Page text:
The search giant unveiled plans Tuesday to offer app install ads on mobile search and YouTube (where they'll be presented like TrueView ads), similar to the units that have been a cash cow for Facebook. The company said it plans to launch this new product over the next few months.
No doubt that app installs are the hot ad unit these days. Hyper-competitive app developers need to drive installs and they invest in mobile advertising to do so. App-install ads, which enable easy downloading, are an effective means of getting this done, which is why it’s no surprise Google has thrown its hat into the ring, following Twitter’s announcement to do the same. Both of Google's and Twitter's announcements, of course, come after Facebook has shown demonstrable success with the units.
Lest one thinks all app install ads are the same, Google’s targeting parameters seem like a key point of differentiation. Businesses can target based on how an individual has interacted with various apps in the past. Businesses will be able to target consumers based on which apps she’s downloaded, the frequency with which she uses various apps and whether they’ve made in-app purchases before.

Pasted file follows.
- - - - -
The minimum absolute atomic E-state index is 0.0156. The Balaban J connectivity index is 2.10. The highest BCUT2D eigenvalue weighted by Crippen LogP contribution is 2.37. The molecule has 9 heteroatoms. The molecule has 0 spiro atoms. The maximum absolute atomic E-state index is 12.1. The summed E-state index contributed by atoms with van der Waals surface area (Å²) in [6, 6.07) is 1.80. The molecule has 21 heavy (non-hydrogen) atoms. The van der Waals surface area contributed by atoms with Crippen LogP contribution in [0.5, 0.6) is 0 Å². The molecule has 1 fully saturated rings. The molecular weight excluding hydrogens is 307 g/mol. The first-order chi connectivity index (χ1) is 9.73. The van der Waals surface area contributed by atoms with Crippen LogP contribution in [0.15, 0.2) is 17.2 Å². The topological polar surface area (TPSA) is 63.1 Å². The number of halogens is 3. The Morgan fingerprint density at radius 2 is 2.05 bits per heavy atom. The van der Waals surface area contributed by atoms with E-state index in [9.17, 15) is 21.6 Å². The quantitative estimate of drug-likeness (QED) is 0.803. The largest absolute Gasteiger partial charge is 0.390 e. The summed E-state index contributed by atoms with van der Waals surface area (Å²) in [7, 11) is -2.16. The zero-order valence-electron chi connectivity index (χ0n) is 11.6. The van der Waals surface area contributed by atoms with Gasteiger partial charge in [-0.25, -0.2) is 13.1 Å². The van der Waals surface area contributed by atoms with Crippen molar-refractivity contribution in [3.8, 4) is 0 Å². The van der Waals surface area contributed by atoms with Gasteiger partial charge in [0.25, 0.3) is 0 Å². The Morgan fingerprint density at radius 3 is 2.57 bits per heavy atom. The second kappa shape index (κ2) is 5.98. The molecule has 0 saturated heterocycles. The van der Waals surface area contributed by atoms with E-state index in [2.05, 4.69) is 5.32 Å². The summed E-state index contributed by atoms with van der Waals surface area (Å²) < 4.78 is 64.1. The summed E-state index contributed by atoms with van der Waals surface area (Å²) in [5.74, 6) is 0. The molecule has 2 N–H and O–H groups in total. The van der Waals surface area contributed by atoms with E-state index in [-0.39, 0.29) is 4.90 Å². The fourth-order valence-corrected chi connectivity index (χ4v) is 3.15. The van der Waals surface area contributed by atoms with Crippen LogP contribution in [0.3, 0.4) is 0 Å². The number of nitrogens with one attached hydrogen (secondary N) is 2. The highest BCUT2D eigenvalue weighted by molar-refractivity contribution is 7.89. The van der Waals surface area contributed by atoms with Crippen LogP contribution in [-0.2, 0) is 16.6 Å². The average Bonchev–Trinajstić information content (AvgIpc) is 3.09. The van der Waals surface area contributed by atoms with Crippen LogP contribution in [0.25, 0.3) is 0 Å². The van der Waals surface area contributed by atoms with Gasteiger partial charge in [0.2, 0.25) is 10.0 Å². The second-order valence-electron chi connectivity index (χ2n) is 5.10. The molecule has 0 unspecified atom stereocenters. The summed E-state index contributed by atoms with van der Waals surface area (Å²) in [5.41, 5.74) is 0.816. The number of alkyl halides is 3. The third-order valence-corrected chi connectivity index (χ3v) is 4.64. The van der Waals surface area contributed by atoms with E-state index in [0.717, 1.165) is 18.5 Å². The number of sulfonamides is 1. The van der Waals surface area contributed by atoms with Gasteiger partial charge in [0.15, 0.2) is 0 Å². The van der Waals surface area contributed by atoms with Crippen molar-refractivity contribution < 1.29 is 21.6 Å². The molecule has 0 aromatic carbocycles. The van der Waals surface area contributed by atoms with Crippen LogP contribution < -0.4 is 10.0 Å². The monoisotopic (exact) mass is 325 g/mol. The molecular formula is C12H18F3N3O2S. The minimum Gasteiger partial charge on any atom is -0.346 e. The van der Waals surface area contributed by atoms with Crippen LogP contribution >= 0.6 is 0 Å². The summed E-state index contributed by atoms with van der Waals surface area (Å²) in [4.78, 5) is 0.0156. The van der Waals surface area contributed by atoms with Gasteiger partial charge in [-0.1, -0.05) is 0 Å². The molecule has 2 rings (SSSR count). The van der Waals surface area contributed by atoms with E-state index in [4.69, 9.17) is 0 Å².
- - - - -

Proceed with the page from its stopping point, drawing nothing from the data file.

Someone who engages heavily with a running app, for instance, might get an advertisement for another fitness-related app. Such are the benefits of controlling the actual mobile operating system (the corollary of course is that unlike Facebook and Twitter, Google might find itself limited in Apple iOS environments).
With Facebook, targeting centers mostly around profile data. And Twitter’s app install product will target around keywords, user interest and device type.
But one element Google's app install ads has (or will have, considering only Facebook's units are generally available) in common with Twitter and Facebook? Deep linking, a discipline that in a few short months has gone from a competitive differentiator to table stakes. With Google’s app install product, if an individual runs a search on her mobile phone, Google can direct that individual specifically to the relevant page within an app. The company gave the following example: Someone doing a mobile search for San Francisco hotels can be sent to a listing of relevant lodgings on the Hotel Tonight app (assuming its installed on the phone).
Additionally, in-app ads can direct a user to a relevant page within another app.
Facebook, Twitter and Google have all developed deep-linking capabilities in recent months. So too have ad tech companies like Criteo. Bottom line: deep linking for in-app ads is an important component to drive app re-engagements.
It’s been a busy month for Google’s mobile ad developers. Last month, it unveiled several new features on its AdMob network designed to help developers streamline their monetization efforts.
And earlier in April, Google expanded its deep-linking technology to English app content worldwide. It also named 24 more apps that are using its deep-linking technology such as AOL, Bleacher Report, TripAdvisor, Booking.com, Eventbrite and Glassdoor.
Judith Aquino contributed.
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